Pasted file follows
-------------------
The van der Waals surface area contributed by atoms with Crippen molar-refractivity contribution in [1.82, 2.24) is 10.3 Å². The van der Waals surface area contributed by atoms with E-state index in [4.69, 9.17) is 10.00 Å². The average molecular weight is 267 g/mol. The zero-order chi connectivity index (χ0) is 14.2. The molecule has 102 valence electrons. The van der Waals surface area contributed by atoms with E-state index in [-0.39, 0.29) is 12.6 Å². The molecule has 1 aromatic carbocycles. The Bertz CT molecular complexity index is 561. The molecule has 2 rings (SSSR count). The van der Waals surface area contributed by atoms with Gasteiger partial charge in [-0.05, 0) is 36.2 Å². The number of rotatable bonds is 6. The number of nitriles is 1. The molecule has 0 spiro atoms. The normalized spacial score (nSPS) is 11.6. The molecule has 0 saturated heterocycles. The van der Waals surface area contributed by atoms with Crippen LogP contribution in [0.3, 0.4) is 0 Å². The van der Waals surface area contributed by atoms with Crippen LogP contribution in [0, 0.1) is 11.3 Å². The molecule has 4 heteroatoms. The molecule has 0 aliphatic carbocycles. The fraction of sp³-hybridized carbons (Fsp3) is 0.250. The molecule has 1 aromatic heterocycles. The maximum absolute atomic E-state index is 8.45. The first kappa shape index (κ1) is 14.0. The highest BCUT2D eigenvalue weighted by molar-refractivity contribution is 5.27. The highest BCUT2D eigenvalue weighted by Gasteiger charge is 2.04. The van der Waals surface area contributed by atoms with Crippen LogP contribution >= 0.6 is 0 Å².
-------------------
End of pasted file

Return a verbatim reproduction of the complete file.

The van der Waals surface area contributed by atoms with Crippen molar-refractivity contribution in [1.82, 2.24) is 10.3 Å². The van der Waals surface area contributed by atoms with E-state index in [4.69, 9.17) is 10.00 Å². The average molecular weight is 267 g/mol. The zero-order chi connectivity index (χ0) is 14.2. The molecule has 102 valence electrons. The van der Waals surface area contributed by atoms with E-state index in [-0.39, 0.29) is 12.6 Å². The molecule has 1 aromatic carbocycles. The Bertz CT molecular complexity index is 561. The molecule has 2 rings (SSSR count). The van der Waals surface area contributed by atoms with Gasteiger partial charge in [-0.05, 0) is 36.2 Å². The number of rotatable bonds is 6. The number of nitriles is 1. The molecule has 0 spiro atoms. The normalized spacial score (nSPS) is 11.6. The molecule has 0 saturated heterocycles. The van der Waals surface area contributed by atoms with Crippen LogP contribution in [0.3, 0.4) is 0 Å². The van der Waals surface area contributed by atoms with Crippen LogP contribution in [0, 0.1) is 11.3 Å². The molecule has 4 heteroatoms. The molecule has 0 aliphatic carbocycles. The fraction of sp³-hybridized carbons (Fsp3) is 0.250. The molecule has 1 aromatic heterocycles. The maximum absolute atomic E-state index is 8.45. The first kappa shape index (κ1) is 14.0. The highest BCUT2D eigenvalue weighted by molar-refractivity contribution is 5.27. The highest BCUT2D eigenvalue weighted by Gasteiger charge is 2.04. The van der Waals surface area contributed by atoms with Crippen LogP contribution >= 0.6 is 0 Å².